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Foiled plot Kinahan cartel gangster Douglas Glynn jailed for role in James 'Mago' Gately murder plot

Glynn, who placed a tracker device on the Hutch gang member's car, has been jailed by the Special Criminal Court for six-and-a-half years

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Douglas Glynn

Douglas Glynn

Douglas Glynn

A gang member involved in a foiled Kinahan Cartel plot to murder James 'Mago' Gately, during which he placed a tracker device on the rival Hutch member's car, has been jailed by the Special Criminal Court for six-and-a-half years.

Sentencing Douglas Glynn at the non-jury court today, presiding judge Mr Justice Tony Hunt said the three judges were satisfied that the management and planting of the tracking device by Glynn placed him "higher" in the criminal organisation than his co-accused David Duffy and Stephen Fowler.

The court noted that the criminal organisation which Glynn had assisted is particularly serious, well organised and well financed.

Last November at the non-jury court, Glynn changed his plea to guilty just over a week after he went on trial and admitted placing a tracker device on Gately's car.

Gately had been warned by gardaí of a threat to his life from criminals who believed him to be involved in the Regency Hotel murder of Kinahan Cartel associate David Byrne in February 2016.

The court has heard in previous related cases that there was “ongoing targeting” of Gately in the context of a feud between the Hutch and Kinahan crime groups.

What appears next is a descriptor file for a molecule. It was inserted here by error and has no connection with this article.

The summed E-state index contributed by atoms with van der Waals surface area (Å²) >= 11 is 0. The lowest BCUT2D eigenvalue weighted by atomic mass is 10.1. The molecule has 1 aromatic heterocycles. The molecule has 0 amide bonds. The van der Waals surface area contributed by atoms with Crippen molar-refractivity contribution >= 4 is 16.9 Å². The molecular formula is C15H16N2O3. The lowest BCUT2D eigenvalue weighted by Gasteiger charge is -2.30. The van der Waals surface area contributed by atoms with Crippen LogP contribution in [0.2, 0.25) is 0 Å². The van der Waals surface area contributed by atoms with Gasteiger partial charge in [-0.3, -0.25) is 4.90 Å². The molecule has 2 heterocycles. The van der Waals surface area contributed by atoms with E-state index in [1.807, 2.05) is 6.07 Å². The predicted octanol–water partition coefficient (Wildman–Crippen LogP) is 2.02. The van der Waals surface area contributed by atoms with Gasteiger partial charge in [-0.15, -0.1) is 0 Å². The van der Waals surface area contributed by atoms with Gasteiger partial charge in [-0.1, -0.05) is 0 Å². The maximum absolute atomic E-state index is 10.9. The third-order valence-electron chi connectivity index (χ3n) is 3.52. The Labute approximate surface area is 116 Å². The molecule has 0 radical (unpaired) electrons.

Estonian hitman Imre Arakas was brought to Ireland in 2017 to carry out the murder of Gately before he was apprehended by gardaí.

Detective Sergeant David Carolan previously told the Special Criminal Court he was aware that Gately was involved "in a feud with the Kinahan organised crime group" and that Gately "had a wider association with the Hutch organised crime group".

He said that Gately was "being targeted by the Kinahan organised crime group at the time".

Glynn (37) of Fitzgibbon Court, Dublin 1, was re-arraigned on November 17 and pleaded guilty to participating in activities of a criminal organisation, contrary to Section 72 (1) (A) of the Criminal Justice Act. When first arraigned at the three-judge court on November 9, Glynn had pleaded not guilty.

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Mago Gately

Mago Gately

Mago Gately

 

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The specifics of the charge are that on dates between December 7, 2016, and April 6, 2017, inclusive, both within and outside the State and with knowledge of a criminal organisation and with the intent of enhancing the ability of the said criminal organisation or any of its members to commit a serious offence, namely the murder of James Gately, he did participate in or contribute to activities connected with the said offence.

Before delivering the sentence today, Mr Justice Hunt said the offence arose out of an "ongoing plan" to murder Gately. Gardai were not aware of these operations until April 2017, he said, and it was only made clear with the arrival of Arakas on a flight into Dublin from Alicante.